The U.S. Senate on Friday passed the National Defense Authorization Act for Fiscal Year 2012. Within that bill, still to be voted on by the House before being sent off to the President, is a chilling provision allowing for the military detention of American citizens suspected of involvement in terrorism. U.S. citizens suspected of being terrorists could be detained indefinitely by the military without a trial.SENATOR DIANNE FEINSTEIN--COURAGEOUS CIVIL LIBERTARIAN
In the Senate debate, Dianne Feinstein (D-CA) argued "We are not a nation that locks up its citizens without charge, prosecution, and conviction." Senator Feinstein chairs the Senate Intelligence Committee.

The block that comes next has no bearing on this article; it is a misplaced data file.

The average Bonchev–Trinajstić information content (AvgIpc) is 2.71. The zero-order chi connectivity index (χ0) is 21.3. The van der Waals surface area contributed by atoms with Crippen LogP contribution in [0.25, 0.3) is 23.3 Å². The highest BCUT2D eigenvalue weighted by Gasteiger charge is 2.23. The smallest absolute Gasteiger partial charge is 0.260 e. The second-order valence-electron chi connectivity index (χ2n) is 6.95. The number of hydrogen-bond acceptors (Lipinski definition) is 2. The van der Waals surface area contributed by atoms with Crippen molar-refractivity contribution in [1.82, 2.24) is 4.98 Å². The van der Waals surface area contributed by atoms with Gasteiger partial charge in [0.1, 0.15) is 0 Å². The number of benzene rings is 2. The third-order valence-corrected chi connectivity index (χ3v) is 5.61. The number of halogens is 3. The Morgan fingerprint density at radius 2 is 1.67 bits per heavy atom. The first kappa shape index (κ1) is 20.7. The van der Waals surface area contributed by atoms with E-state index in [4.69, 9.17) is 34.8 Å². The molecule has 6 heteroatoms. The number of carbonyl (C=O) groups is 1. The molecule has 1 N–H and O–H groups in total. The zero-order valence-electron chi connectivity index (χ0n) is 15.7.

She compared the provisions to the incarceration of Japanese citizens during World War II, for which the U.S. government formally apologized in 1988.
"This constant push that everything has to be militarized -- I don't think that creates a good country," declared Feinstein. "This country is special because we have certain values. And due process of law is one of those values. And so I object, I object to holding American citizens without trial. I do not believe that makes us more safe."
So concerned was Sen. Feinstein she offered up an amendment to confine military detention to those apprehended "abroad," i.e., off U.S. soil. However, the amendment failed by a 45-55 vote in the Senate.SENATOR DIANNE FEINSTEIN--COWARDLY POLITICIAN
The Senate vote for the National Defense Authorization Act for Fiscal Year 2012, including the clearly unconstitutional provision for indefinite military detention of U.S. citizens considered to be suspected terrorists, passed by a 93-7 vote on December 1.
Among the "Yes" votes: Senator Dianne Feinstein (D-CA).